A 24-year-old woman who spent two days last week trying to find someone who
would believe she had accidentally swallowed her 20- centimeter-long toothbrush,
finally got doctors’ attention at the Carmel Medical Center in Haifa, where
physicians took her complaint seriously and pulled out the
The young woman, Bat- El – who worked in special education
after completing her army service and now takes care of the elderly at an
institution – finished work a few days ago and went home, where she brushed her
teeth. Because of the angle at which she bent over to swallow water from the
faucet while holding the brush near her mouth, the piece of plastic and nylon
bristles suddenly slipped into her mouth and went down her esophagus into her
“At first I got very scared and tried to vomit it out,” she told
staffers at a hospital near her home, where she went with her brother and a
friend. “But it got stuck in my stomach.”
The emergency room doctors sent
her for an X-ray – but they couldn’t make anything out. A surgeon examined her
and also came up with a blank.
“I begged them to do more tests,” she
recalled. “Apparently they thought I was dreaming or not normal, and they sent
The next day, when her stomach pains did not go away, she went
to Carmel Medical Center. “I thought that maybe there somebody would believe me
and help me.”
The emergency room team performed an X-ray and an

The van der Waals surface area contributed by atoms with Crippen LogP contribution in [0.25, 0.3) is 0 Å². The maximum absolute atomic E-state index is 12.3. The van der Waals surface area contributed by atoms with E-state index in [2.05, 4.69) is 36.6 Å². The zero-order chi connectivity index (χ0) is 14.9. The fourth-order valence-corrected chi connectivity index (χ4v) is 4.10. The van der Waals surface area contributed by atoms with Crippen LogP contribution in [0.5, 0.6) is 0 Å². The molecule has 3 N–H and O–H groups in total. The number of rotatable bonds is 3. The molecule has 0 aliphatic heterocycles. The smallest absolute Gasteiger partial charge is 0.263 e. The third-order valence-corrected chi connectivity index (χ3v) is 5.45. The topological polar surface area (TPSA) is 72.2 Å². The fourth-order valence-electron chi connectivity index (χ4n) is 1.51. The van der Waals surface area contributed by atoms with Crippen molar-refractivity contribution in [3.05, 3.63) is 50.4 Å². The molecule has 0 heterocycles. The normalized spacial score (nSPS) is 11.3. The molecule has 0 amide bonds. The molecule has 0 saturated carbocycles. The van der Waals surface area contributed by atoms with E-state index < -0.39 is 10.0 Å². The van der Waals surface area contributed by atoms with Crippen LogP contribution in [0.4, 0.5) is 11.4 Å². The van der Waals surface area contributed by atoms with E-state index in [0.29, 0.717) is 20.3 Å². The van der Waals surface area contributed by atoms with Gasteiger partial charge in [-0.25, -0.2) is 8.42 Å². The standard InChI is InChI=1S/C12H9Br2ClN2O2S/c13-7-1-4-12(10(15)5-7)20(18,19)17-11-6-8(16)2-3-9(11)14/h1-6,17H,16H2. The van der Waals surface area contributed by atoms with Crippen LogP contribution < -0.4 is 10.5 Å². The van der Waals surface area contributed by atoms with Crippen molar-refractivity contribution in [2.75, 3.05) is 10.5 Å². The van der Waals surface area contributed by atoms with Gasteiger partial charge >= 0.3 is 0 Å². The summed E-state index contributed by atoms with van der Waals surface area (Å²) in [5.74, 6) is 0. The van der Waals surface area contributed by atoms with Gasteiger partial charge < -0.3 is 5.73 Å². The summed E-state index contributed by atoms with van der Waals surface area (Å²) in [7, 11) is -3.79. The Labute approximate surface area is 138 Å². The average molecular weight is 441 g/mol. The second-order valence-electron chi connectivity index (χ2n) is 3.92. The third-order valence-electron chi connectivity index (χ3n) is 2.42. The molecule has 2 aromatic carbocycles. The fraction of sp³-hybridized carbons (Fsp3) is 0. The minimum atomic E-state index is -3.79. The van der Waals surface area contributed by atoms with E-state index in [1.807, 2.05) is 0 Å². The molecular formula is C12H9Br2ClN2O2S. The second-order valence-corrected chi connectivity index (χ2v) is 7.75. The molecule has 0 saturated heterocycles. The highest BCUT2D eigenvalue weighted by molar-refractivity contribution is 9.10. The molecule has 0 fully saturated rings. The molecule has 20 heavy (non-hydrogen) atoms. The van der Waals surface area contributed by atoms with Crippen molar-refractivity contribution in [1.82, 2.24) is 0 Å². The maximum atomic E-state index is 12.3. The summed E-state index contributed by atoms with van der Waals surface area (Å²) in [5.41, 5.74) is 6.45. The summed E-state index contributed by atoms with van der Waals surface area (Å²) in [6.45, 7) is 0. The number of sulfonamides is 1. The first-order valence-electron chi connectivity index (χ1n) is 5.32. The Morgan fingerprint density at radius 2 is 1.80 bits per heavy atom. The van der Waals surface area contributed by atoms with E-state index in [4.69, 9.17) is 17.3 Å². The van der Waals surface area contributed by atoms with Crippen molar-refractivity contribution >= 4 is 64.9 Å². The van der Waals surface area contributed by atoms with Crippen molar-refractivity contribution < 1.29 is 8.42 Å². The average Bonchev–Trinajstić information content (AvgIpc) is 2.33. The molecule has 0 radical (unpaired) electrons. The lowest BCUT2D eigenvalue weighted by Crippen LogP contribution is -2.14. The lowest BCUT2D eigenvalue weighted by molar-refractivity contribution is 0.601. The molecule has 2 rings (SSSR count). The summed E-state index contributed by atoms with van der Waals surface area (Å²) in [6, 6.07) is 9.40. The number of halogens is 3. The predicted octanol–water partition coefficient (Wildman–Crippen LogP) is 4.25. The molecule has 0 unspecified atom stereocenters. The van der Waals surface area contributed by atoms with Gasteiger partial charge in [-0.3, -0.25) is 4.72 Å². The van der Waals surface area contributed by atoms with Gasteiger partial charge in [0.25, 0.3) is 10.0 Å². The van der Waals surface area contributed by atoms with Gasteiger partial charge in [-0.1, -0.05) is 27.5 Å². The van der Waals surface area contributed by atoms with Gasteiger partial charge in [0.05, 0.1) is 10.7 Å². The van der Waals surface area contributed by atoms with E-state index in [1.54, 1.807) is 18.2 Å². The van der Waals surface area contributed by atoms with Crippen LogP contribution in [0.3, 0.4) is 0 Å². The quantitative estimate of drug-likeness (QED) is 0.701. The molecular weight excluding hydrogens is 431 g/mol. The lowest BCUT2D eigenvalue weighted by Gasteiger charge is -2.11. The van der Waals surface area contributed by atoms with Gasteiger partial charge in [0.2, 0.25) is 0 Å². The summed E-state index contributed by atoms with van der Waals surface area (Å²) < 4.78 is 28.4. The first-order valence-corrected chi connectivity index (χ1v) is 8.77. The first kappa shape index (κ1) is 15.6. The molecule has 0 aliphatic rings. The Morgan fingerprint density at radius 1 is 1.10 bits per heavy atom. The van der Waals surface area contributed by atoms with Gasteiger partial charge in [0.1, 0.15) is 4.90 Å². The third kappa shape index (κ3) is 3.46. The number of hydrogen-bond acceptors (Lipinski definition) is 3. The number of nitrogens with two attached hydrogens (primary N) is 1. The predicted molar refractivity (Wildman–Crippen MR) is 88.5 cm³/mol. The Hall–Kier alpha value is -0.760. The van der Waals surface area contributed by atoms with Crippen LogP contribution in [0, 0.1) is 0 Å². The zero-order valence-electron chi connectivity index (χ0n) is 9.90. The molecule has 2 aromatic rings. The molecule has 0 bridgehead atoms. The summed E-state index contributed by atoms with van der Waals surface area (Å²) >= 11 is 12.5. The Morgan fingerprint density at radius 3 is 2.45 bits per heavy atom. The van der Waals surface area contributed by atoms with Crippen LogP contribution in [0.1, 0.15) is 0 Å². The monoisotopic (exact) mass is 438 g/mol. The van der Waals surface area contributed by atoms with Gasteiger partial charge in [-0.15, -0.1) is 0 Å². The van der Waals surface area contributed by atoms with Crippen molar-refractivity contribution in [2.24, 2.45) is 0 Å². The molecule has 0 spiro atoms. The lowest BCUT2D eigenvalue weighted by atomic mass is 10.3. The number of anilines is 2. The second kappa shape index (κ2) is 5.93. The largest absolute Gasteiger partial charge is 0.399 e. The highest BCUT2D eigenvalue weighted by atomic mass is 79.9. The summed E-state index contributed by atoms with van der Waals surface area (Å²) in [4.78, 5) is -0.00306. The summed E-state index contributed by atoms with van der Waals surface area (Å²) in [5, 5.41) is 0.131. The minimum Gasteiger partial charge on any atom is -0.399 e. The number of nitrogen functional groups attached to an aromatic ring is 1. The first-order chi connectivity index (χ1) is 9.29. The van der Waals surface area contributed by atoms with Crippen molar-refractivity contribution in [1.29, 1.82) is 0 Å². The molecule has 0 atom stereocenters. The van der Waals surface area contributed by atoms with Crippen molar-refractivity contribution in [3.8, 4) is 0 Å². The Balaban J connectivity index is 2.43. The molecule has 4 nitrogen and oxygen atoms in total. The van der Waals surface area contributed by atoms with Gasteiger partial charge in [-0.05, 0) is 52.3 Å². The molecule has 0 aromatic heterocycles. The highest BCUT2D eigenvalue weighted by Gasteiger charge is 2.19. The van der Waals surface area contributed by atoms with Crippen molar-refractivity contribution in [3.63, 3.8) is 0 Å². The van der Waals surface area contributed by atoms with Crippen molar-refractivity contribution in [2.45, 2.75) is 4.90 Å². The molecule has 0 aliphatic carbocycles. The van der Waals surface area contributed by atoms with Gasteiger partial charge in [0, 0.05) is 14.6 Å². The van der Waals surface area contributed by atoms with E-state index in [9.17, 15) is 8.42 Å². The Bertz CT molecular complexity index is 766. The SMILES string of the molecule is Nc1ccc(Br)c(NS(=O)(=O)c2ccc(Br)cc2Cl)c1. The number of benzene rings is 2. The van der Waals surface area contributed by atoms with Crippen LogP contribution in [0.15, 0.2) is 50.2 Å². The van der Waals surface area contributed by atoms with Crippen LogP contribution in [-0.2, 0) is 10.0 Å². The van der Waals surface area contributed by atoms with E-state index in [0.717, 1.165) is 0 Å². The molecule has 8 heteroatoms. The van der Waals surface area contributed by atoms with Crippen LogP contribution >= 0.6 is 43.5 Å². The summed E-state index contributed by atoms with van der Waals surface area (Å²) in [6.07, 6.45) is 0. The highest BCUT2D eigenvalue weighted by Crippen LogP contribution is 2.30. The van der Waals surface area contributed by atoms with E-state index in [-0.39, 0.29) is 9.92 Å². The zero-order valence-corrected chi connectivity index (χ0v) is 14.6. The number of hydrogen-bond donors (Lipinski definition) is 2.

ultrasound – but even there, the toothbrush did not appear. Only after they sent
Bat-El for an extremely sophisticated computerized tomography (CT) scan did the
toothbrush show up.
“When we saw the 20- cm.-long toothbrush, we were
afraid that this was a case for the operating theater,” said Dr. Uri Segol, head
of the hospital’s gastroenterology institute.
Segol had removed
batteries, razor blades, dental bridges and whole sets of false teeth from
people’s stomachs, but this was the first time he had encountered a toothbrush
lying horizontally inside a patient’s stomach.
While he thought the
chances of pulling it out with a diagnostic endoscope were very small, the
doctor thought it might just be possible to avoid general anesthesia and
surgery. With a lot of patience, Segol managed to inch the green-white-and-orange
object out of her stomach, up her esophagus, into her throat and out of her
mouth with no harm to either Bat-El or the brush.
The hospital staff gave
him a standing ovation.
“We used standard equipment for a very unusual
purpose, and I’m happy we succeeded,” Segol said. “The lesson from this story is
for doctors to pay attention and listen to their patients.”
young woman is recovering nicely in the hospital’s surgical
“I am very angry at the other doctors who didn’t believe me
and refused to send me for more tests,” she said. “We are human beings who want
help when they suffer pain. The Carmel doctors paid attention and saved me, and
for that I am very grateful."
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